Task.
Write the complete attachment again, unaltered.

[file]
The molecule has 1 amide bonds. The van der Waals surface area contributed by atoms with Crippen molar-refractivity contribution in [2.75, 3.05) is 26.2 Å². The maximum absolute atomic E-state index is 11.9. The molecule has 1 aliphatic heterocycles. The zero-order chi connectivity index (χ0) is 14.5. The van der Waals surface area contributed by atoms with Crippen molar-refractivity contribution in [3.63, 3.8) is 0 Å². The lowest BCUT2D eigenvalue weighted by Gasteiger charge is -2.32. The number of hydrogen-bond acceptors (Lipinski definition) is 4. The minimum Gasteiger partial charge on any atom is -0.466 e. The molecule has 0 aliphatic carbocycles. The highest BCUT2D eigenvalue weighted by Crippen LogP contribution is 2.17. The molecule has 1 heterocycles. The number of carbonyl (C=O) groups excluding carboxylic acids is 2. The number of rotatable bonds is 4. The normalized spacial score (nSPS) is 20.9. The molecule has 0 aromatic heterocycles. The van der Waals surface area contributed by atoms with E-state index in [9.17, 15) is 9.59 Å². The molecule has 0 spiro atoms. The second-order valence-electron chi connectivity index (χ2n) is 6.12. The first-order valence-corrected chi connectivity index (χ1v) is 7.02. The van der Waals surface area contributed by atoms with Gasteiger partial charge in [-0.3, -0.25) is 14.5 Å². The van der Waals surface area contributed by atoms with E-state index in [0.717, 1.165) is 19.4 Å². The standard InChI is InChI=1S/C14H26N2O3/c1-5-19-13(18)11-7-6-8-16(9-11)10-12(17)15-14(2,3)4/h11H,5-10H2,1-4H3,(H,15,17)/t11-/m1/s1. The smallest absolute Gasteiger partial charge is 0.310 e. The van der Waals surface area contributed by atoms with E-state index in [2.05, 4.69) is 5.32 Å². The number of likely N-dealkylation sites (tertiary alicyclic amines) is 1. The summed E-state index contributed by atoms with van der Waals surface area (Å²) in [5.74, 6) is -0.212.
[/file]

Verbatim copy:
The molecule has 1 amide bonds. The van der Waals surface area contributed by atoms with Crippen molar-refractivity contribution in [2.75, 3.05) is 26.2 Å². The maximum absolute atomic E-state index is 11.9. The molecule has 1 aliphatic heterocycles. The zero-order chi connectivity index (χ0) is 14.5. The van der Waals surface area contributed by atoms with Crippen molar-refractivity contribution in [3.63, 3.8) is 0 Å². The lowest BCUT2D eigenvalue weighted by Gasteiger charge is -2.32. The number of hydrogen-bond acceptors (Lipinski definition) is 4. The minimum Gasteiger partial charge on any atom is -0.466 e. The molecule has 0 aliphatic carbocycles. The highest BCUT2D eigenvalue weighted by Crippen LogP contribution is 2.17. The molecule has 1 heterocycles. The number of carbonyl (C=O) groups excluding carboxylic acids is 2. The number of rotatable bonds is 4. The normalized spacial score (nSPS) is 20.9. The molecule has 0 aromatic heterocycles. The van der Waals surface area contributed by atoms with E-state index in [9.17, 15) is 9.59 Å². The molecule has 0 spiro atoms. The second-order valence-electron chi connectivity index (χ2n) is 6.12. The first-order valence-corrected chi connectivity index (χ1v) is 7.02. The van der Waals surface area contributed by atoms with Gasteiger partial charge in [-0.3, -0.25) is 14.5 Å². The van der Waals surface area contributed by atoms with E-state index in [0.717, 1.165) is 19.4 Å². The standard InChI is InChI=1S/C14H26N2O3/c1-5-19-13(18)11-7-6-8-16(9-11)10-12(17)15-14(2,3)4/h11H,5-10H2,1-4H3,(H,15,17)/t11-/m1/s1. The smallest absolute Gasteiger partial charge is 0.310 e. The van der Waals surface area contributed by atoms with E-state index in [2.05, 4.69) is 5.32 Å². The number of likely N-dealkylation sites (tertiary alicyclic amines) is 1. The summed E-state index contributed by atoms with van der Waals surface area (Å²) in [5.74, 6) is -0.212.